Anime review: Parasyte: The Maxim

I’ve been away a while now, so I should explain what happened. Last month we changed internet service providers, and due to a number of paperwork and technical problems, we were without internet service for a little over three weeks. We got back online two weeks back, but I didn’t really have anything to review. I’m reading a couple manga series that I have backlogged and can’t do a proper review on them just yet, and the games I’m playing were already reviewed some time back. And so, to give y’all something new to read, I present to you my first anime review.

Parasyte: The Maxim is an adaptation of a manga I’d read a long, long time ago, but I’d only read the first six or seven issues before becoming unemployed and thus incapable of buying the rest. I remembered those first issues quite fondly, so I thought, “Hey, maybe the anime is just as good.” But it’s not just as good. No, it’s actually much better. Being confined to a single season of 24 episodes, Parasyte: The Maxim benefits from compression and trimming of the side stories that were shown in the manga. This story is more tightly focused around Shinichi Izumi and his struggles against the parasite invaders who have taken over human bodies and consume other humans to survive. Shinichi is put in this position when a parasite attacks him, but fails to take over his brain, fusing with his right hand instead. The parasite takes on the name Migi, or “Righty” in the English manga translations.

Because of Migi, the other parasites can sense Shinichi as unique, and given that he knows their secret, they regard him as a threat and attack him. Migi, being an emotionless entity, does not want to kill his own kind, but recognizes that he will die if Shinichi does. So he helps Shinichi fight new threats as they emerge. That’s the starting premise, which blossoms into something far more complex as the series advances. There’s the introduction of a parasite who is more selective in her kills because she desires to blend in with humans better to remain safe, even experimenting with eating human food to reduce the number of humans she needs to feed upon. For this change in perspective, she too is soon regarded as a threat to her kin and is attacked by other parasites. Her story is woven tightly into Shinichi’s, but represents one of the few side stories that is more fully explored, and I have to say, I really appreciated being given glimpses into her development as a character.

The other surprise, at least for me, was how often a show so gruesome and gory could also be so funny. A lot of this humor comes from Migi’s misunderstanding of human culture and in particular their sexuality, but later episodes still manage to find a few places for a quick joke that would make me laugh until I was coughing.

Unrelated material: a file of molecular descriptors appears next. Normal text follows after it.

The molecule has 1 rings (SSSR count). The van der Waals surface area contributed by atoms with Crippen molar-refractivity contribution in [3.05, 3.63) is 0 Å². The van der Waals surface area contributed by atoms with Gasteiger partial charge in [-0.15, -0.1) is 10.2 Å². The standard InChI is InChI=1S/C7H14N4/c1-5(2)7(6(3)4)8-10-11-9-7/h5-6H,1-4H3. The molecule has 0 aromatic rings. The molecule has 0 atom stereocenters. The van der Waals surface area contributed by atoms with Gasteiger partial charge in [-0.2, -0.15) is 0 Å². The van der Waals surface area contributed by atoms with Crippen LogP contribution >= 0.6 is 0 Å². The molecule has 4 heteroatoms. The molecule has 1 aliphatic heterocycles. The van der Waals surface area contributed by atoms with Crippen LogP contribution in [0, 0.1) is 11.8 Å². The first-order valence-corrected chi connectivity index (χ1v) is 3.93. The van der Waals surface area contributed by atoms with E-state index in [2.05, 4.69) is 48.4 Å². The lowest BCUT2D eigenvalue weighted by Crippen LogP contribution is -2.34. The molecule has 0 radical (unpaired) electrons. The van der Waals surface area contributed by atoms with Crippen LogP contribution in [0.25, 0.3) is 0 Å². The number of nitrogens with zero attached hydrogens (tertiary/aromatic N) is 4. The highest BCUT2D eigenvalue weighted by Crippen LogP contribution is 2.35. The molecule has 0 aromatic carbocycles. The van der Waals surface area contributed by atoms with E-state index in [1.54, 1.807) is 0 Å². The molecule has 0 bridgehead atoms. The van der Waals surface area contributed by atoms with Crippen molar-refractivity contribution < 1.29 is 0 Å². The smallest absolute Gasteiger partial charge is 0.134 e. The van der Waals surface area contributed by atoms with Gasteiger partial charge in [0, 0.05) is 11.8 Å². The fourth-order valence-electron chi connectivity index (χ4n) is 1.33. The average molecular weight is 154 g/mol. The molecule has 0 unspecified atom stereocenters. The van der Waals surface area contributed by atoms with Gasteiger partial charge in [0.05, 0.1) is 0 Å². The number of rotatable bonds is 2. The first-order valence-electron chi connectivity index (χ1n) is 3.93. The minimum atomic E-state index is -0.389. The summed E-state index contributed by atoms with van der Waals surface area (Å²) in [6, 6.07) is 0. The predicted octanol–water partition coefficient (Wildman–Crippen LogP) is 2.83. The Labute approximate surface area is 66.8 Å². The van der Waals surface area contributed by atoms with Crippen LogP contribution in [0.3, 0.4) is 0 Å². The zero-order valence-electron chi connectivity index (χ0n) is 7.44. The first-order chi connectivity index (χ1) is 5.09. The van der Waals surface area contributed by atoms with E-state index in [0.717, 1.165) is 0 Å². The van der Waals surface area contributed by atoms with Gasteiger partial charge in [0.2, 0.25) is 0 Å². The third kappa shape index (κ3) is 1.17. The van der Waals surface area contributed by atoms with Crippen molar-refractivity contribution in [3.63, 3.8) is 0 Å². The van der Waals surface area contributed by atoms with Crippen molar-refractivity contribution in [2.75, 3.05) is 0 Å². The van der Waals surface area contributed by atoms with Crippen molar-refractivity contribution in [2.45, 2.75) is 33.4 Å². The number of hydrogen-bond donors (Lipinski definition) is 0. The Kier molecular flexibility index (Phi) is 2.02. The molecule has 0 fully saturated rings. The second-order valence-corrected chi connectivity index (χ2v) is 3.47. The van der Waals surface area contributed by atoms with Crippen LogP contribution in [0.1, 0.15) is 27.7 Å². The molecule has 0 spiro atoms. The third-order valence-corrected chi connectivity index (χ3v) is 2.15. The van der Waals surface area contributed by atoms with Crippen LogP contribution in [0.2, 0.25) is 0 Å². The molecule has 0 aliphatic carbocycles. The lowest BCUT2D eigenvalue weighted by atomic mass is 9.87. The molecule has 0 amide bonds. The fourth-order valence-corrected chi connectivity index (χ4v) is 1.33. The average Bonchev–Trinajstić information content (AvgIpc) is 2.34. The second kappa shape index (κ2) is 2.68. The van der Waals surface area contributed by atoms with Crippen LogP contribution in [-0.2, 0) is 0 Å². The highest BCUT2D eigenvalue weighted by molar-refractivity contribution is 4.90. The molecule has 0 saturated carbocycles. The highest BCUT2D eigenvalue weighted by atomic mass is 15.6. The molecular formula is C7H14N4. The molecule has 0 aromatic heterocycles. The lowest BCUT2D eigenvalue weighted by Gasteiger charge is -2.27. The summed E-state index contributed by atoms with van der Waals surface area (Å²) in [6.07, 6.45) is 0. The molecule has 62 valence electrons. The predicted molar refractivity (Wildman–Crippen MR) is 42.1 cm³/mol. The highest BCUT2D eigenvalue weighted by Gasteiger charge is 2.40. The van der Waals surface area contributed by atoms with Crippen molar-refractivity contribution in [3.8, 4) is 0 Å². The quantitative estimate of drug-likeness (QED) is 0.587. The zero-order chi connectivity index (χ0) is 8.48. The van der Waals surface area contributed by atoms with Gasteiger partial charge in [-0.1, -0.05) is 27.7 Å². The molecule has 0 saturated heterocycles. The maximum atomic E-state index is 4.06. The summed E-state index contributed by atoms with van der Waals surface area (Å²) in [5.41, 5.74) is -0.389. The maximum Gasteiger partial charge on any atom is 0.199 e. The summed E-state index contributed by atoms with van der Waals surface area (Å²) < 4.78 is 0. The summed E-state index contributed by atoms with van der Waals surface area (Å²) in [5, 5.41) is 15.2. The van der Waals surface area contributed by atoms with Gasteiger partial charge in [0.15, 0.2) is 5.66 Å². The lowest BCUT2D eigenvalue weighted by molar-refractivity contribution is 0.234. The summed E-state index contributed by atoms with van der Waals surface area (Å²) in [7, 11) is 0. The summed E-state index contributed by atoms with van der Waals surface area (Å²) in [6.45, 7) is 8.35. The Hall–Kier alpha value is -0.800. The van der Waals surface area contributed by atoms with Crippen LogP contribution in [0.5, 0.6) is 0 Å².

Despite the flashes of humor, though, this is a fairly sad story. Shinichi loses many friends and loved ones over the course of the series, and one loss in particular leads to him being gravely wounded. Migi has to do something desperate to rescue him, which leads to changes in both Migi and Shinichi. Shinichi becomes faster and stronger, with enhanced senses, while Migi is weakened and must hibernate for four hours at a time, leaving Shinichi without a way of sensing his enemies for brief periods. The changes help create a tension in the later episodes, but they also change the relationship between Migi and Shinichi. They are no longer two entities sharing space in the same body, more than mere allies by circumstance. They could even be called friends, and seeing this change take place slowly is in my opinion some great writing.

If I have any complaints, they’re very minor quibbles about the animation. The show uses CGI for many of the vehicles, and it’s obvious now matter how hard the animators tried to match the vehicles’ colors to the backgrounds. There’s also some occasional “wonk eye” and weirdly drawn hands, but I’m going to cut the show some slack for that since hands are the hardest part of a person to draw. (Seriously, just try to draw your own hand. It’s freakin’ hard.)

The big finale leads to a fight between the government an a coalition of parasites who have created a supposed safe haven to gather in, but while the government’s plan to eliminate the parasite menace seems to be working initially, it quickly devolves into a massacre for both sides, leading to a final battle between Shinichi and a truly monstrous “boss.” With one episode left, the series winds down with Migi bidding Shinichi farewell, and with Shinichi trying to settle back into as close to a normal life as he can manage.

When I started up the first episode, I said to myself, “I’ll just watch one to see what I think.” And then, like a bag of really good potato chips, I kept going, “Okay,” just one more,” until it was 5 AM and I had to debate going to sleep or watching the last six episodes. I chose sleep, but only because my head was starting to sway and bob from fatigue. I haven’t binged on a show this hard since Kill La Kill, and the number of times I could predict what was going to happen were far outweighed by the number of times I was blindsided by a twist. This is the total package. It has good writing, good visuals, and a great soundtrack.

So I give Parasyte: The Maxim 5 stars and recommend it to fans of horror looking to get into the darker side of anime. Parasyte can be found on Crunchyroll, and if you don’t mind watching ads, you can see the whole series for free. I highly recommend it and I think I might come back to watch it again in a few months. It’s just that damn good.